This is Part 2 of a 4 part series about my first major international trip.
Read Part 1: Travel, Part 3: Spain, and Part 4: Germany.
The first stop on my trip was Tallinn, the capital of Estonia. It is on the Baltic Sea, a 3 hour ferry ride across from Finland. Estonia also shares a border with Russia and Latvia. The main reason for visiting was a special 3-day Bible convention with delegates from Estonia, Finland, Russia, Norway, Latvia, Lithuania, and various US states. However, I arrived several days beforehand so as to enjoy and explore the area.
The Tallinn metro area has around 500,000 people and has an airport to match. It is relatively small, quiet, and feels Nordic with its blue metal roof, lots of windows, and wood floors. This airport was probably my favorite of the trip.
I was advised ahead of time to stick with the airport’s recommended taxi companies, and for good reason. Taxi drivers from other companies will come up to you trying to get you to ride with them. And they have a reputation for taking advantage of riders. My taxi driver was pleasant and surprised me by driving right up onto the sidewalk of the hotel when we arrived. Fun!
Estonia is substantially cooler than my southern New Mexico home. Even in July, highs stayed between 65 and 75 degrees (roughly 18-25 Celsius). Within one week, cloud cover ranged from mostly sunny to overcast. Some days there was light, refreshing drizzle; Sunday morning it rained. It was beautiful. When it comes to weather, Estonia is a perfect summer destination for desert dwellers.1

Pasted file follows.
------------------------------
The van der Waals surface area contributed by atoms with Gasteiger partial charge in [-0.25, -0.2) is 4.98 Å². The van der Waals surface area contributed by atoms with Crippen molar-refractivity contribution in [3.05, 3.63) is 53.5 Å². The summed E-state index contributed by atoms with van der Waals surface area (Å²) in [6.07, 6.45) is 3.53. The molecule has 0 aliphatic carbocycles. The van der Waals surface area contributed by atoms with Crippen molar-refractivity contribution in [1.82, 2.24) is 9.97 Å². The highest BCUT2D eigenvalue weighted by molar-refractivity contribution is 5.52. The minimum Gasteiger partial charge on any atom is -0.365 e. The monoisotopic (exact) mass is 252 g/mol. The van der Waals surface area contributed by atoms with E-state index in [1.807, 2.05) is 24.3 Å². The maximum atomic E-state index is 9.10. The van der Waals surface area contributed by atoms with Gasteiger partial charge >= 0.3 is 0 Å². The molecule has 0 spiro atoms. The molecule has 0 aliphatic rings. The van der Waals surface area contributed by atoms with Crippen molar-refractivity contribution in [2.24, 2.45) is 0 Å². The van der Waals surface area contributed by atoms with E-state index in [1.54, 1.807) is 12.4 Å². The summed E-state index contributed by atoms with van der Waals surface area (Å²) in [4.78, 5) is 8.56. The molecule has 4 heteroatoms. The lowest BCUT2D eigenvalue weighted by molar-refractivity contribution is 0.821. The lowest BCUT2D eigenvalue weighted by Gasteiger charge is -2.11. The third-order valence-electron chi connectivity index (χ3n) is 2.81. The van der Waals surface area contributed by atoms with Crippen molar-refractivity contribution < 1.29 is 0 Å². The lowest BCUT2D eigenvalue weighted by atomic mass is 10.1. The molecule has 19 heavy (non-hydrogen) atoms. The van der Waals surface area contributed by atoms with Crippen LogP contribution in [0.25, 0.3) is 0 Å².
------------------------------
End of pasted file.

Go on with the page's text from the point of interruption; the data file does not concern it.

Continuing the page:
As a whole, Tallinn is a nice city. Estonia has modernized a great deal since gaining independence. The city center is very walkable, but there is also a good public transporation system made up of buses and electric trains. There are many nice hotels, such as the
Nordic Hotel Forum, which is located near the Old Town.
### Old Town
While many places have boring old city centers, Tallinn has the best preserved medieval town in Europe – and a lively one, too. It It’s really amazing: much of the city wall still exists, as do many of the iconic towers. It is made up of a lower area and a hill, called Toompea, where the national government and many embassies are located. People still live in this part of the city.2 Each door has a unique appearance, which presents an interesting photography project. There’s a variety of restaurants to suit your taste, and we were never disappointed by the service. Old Hansa – though very touristy – has a very tasty cinnamon beer that I highly recommend. Pegasus, too, is an excellent restaurant.3
Kadriorg is a palace built by Peter the Great, and sits adjacent to the Estonian presidential palace. It is a great example of Baroque architecture and is surrounded by beautiful gardens.
The weekend came to a close with a 3-day Bible convention at A Le Coq Arena. Attendance hovered around 7,000 and there was quite a bit of media coverage. Seeing people from many different places and cultures all peacefully benefitting from Bible instruction was very special.
Next up: Spain!